I always felt bad for the shop buying those parts. It didn't take much of a piece to end up costing more than the entire machine did 70-80 years before.
 

kide

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Gerry Ide
Hey Roland - if I'm ever down your way (from Lansing area), I'll stop and take that "worthless" pin tool off your hands.. I'll even give ya 5 bucks for it.
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Jeremiah - that wern't no "anonymus" that were the famous (or infamous) "Grump" ..
 

jchamberlin

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Jeremiah Chamberlin
Gerry: You're making the same point I was:

[Begin Quote]
Definition of eponymous: e·pon·y·mous adjective

[of, relating to, or being the person or thing for whom or which something is named]

1. (of a person) giving their name to something.
"Romulus, the eponymous founder of Rome"

2. (of a thing) named after a particular person.
"Roseanne's eponymous hit TV series"

I was trying to use the word in the second sense referring to Kentucky Ken (Weaver's) signature: "Pin Tool Inventor" (he may have hyphenated it, I'm not sure). In other words, what I was trying to say was something like, "Ah yes, the Pin Tool from the Pin Tool Inventor."

Your reference was much clearer, thank you.

(I'll admit I was at the limit of my vocabulary with the use of the word "eponymous" --but hey, I spelled it correctly without having to look it up.)
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Edit: I hope he's doing OK, a real American character he.
 

kmcconaughey

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Kraig McConaughey
Jeremiah, KENtuckyKEN is still kicking, just not as high as he used to. He has been suffering from back pain for years and it's not getting any better. He and I exchange emails on a fairly regular basis.
 

jbaker

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jeff l baker
I was at the Duluth store (behind the cheddar curtain) and saw these tools. There where more but I like pipe wrenchs.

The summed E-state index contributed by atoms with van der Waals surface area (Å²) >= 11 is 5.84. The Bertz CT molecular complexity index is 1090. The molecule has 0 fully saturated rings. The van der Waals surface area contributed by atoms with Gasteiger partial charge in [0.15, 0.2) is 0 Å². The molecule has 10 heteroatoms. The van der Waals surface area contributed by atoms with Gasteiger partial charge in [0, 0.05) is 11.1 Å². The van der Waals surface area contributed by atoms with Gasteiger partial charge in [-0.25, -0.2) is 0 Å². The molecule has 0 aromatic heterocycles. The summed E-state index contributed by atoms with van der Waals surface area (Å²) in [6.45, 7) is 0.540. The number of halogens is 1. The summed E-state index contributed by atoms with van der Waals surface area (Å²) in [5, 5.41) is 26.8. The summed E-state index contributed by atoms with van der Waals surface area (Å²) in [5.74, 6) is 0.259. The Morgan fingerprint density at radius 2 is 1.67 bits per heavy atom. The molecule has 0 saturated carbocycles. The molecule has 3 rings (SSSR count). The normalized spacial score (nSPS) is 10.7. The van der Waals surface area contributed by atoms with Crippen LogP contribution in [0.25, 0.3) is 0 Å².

The second one is rare as it was made by the Winchester Gun Co.

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aschumacher

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Allen Schumacher
Jeff, you're saying you are familiar with some wenches in the past ! ?
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abriar

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Adam Briar

jchamberlin

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Jeremiah Chamberlin
That IS cool, Adam. What does your friend think now?
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abriar

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Adam Briar
My friend said "Hey, I've got this old mitre saw you can have. It sounds like the bearings are bad. I never use it". The bearings are fine but the blade was very dull and sounded bad when I would try to cut with it. I put a new blade on and it cuts like a dream. I recently remodeled my kitchen and used it a lot and it works great.

I've tried to find info online about it but most of what I found was in German. Apparently, Dewalt and Bosch both make similar saws but they aren't sold in the US. Only Europe for whatever reason.
 

brhodes

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Bill Rhodes
Dad started working on cars in the late 1940's

A few of his older tools

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Started working with wood shortly thereafter.


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dschwandt

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David Schwandt
Oh yes!! An old Miller brake drum puller!!
I got one also!!
Must have for a pre '63 MoPar!!
 

brhodes

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Bill Rhodes
If I recall Dad got the T handle 3 arm puller for the Studebakers mid 1950's. They had a pressed hub assembly. I do recall using it on something else? May have been a MoPar? CRS syndrome.

Bill